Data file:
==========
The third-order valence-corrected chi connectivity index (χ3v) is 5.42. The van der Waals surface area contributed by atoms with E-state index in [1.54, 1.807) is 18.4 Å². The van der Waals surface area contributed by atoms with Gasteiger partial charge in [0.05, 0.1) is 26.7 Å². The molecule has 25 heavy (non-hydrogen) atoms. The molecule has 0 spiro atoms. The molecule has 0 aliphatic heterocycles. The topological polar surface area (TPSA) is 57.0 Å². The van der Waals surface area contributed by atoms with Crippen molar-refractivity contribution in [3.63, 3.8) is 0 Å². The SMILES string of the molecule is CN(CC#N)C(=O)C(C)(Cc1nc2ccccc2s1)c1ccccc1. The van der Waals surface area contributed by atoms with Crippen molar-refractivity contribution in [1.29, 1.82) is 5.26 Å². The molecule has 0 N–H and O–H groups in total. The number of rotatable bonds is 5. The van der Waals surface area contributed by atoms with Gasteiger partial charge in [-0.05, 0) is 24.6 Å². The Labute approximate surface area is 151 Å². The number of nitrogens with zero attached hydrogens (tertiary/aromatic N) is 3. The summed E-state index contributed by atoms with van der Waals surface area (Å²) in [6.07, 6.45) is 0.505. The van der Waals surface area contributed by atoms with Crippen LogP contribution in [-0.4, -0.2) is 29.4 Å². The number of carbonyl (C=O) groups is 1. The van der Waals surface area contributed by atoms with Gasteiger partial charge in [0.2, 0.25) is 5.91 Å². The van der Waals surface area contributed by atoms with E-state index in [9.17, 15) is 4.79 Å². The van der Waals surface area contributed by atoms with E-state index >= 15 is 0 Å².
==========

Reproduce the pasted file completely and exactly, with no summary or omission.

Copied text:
The third-order valence-corrected chi connectivity index (χ3v) is 5.42. The van der Waals surface area contributed by atoms with E-state index in [1.54, 1.807) is 18.4 Å². The van der Waals surface area contributed by atoms with Gasteiger partial charge in [0.05, 0.1) is 26.7 Å². The molecule has 25 heavy (non-hydrogen) atoms. The molecule has 0 spiro atoms. The molecule has 0 aliphatic heterocycles. The topological polar surface area (TPSA) is 57.0 Å². The van der Waals surface area contributed by atoms with Crippen molar-refractivity contribution in [3.63, 3.8) is 0 Å². The SMILES string of the molecule is CN(CC#N)C(=O)C(C)(Cc1nc2ccccc2s1)c1ccccc1. The van der Waals surface area contributed by atoms with Crippen molar-refractivity contribution in [1.29, 1.82) is 5.26 Å². The molecule has 0 N–H and O–H groups in total. The number of rotatable bonds is 5. The van der Waals surface area contributed by atoms with Gasteiger partial charge in [-0.05, 0) is 24.6 Å². The Labute approximate surface area is 151 Å². The number of nitrogens with zero attached hydrogens (tertiary/aromatic N) is 3. The summed E-state index contributed by atoms with van der Waals surface area (Å²) in [6.07, 6.45) is 0.505. The van der Waals surface area contributed by atoms with Crippen LogP contribution in [-0.4, -0.2) is 29.4 Å². The number of carbonyl (C=O) groups is 1. The van der Waals surface area contributed by atoms with Gasteiger partial charge in [0.2, 0.25) is 5.91 Å². The van der Waals surface area contributed by atoms with E-state index in [9.17, 15) is 4.79 Å². The van der Waals surface area contributed by atoms with E-state index >= 15 is 0 Å².